Should N.H. increase its minimum wage?

Live Free or Die Alliance Facebook respondents weigh in


Published:

Implemented in 1938, the federal minimum wage has grown since that time from two bits per hour to its present level of $7.25. That’s also the nadir of what hourly workers can be paid in the Granite State since, in June 2011, the Legislature overrode then-Gov. John Lynch’s veto of legislation effectively repealing the state’s own minimum wage. (A few months earlier, the New Hampshire House killed a bill that would have bumped up the state minimum wage to $8 an hour.)

Despite the previous Republican-controlled Legislature’s antipathy toward a New Hampshire-specific minimum wage, the new Democrat-dominated House has floated a pair of bills addressing the subject. One bill would set New Hampshire’s minimum wage at $8, the other calls for an hourly rate of $9.25.

So, on Jan. 28, the Live Free or Die Alliance asked its nearly 12,000 Facebook followers whether the state minimum wage should restore and raise its own minimum wage.

As of Feb. 5, we received 493 responses from 140 respondents, including 102 concurrences (“likes,” in Facebook parlance) and 37 people sharing the question and its associated image with their own Facebook friends.

Of that total, 49 percent opposed raising the minimum wage, 37 percent favored it and 14 percent either were unsure or didn’t respond directly to the question.

Among the opponents, many warned of the minimum wage’s job-killing potential and other consequences:

“The market should dictate wages,” said one man. “Raise minimum wage = fewer jobs, higher prices. … The restaurant owner will not say ‘I'll just operate at a lower margin’ He will instead say, ‘I will raise prices and/or hire fewer workers.’”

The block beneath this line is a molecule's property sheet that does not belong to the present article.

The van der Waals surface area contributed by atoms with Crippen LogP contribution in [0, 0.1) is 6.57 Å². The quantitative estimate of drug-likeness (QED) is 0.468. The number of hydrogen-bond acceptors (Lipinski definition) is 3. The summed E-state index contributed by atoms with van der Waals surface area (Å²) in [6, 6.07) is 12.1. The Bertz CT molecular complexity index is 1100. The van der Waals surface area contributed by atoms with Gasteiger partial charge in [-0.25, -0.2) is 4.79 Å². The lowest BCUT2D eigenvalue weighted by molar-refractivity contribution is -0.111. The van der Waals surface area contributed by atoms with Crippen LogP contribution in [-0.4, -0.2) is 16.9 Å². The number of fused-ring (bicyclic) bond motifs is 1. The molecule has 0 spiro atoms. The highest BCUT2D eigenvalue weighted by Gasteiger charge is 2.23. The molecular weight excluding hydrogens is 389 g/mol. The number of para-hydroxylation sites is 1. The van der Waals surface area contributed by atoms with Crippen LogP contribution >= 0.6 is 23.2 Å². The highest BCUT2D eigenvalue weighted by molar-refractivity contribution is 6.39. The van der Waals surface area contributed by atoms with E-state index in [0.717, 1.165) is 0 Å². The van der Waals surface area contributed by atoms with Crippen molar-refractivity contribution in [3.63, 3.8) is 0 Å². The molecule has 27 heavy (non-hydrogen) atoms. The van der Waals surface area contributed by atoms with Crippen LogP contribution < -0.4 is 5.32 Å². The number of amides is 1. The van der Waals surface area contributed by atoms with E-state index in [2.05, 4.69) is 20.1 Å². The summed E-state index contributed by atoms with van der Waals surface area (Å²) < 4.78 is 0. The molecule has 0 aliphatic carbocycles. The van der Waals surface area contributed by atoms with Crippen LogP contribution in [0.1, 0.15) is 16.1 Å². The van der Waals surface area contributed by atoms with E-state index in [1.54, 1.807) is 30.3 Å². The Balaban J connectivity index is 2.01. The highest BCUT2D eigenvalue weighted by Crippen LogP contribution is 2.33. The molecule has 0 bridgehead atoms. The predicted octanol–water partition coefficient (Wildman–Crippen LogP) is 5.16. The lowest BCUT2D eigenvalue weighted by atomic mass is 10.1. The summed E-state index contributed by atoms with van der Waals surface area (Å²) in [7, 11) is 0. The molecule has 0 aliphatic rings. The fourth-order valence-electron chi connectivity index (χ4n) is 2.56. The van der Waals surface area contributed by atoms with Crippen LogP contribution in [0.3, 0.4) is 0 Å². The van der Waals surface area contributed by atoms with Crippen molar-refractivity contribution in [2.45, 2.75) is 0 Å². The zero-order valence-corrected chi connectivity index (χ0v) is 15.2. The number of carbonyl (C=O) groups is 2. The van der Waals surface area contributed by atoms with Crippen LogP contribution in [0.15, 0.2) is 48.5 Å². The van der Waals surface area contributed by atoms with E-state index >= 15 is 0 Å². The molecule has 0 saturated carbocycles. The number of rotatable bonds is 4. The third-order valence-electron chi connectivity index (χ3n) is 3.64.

Other opponents simply saw no practical need for a minimum wage separate from the federal one.

Those who supported raising the minimum wage, however, stressed that New Hampshire and the Northeast have a higher cost of living than most other regions of the United States, so the federal level of $7.25 is insufficient as a livable rate of pay.

“No one can live on $7.25 an hour especially since most of the jobs that pay minimum are only part time,” one woman said. “This may help to get some people off assistance too.”

Within the group advocating an increase, several specified that $9.25 might be too high an hourly rate, at least initially, but supported the $8-an-hour suggestion. However, one respondent referred to a study (without attribution) putting the “livable wage” for New Hampshire at $19 an hour!

The Live Free or Die Alliance presents this report not as any sort of scientific poll or survey, but rather a digest of citizen testimony, where respondents are (to the greatest extent possible) identifiable by their real names.

As New Hampshire's Town Hall, the nonprofit, nonpartisan Live Free or Die Alliance is free and open to all, offering a unique and important mechanism for more than 14,000 community members to express their views.

John F.J. Sullivan is editor-in-chief of the Live Free or Die Alliance (nhlfda.org).


 

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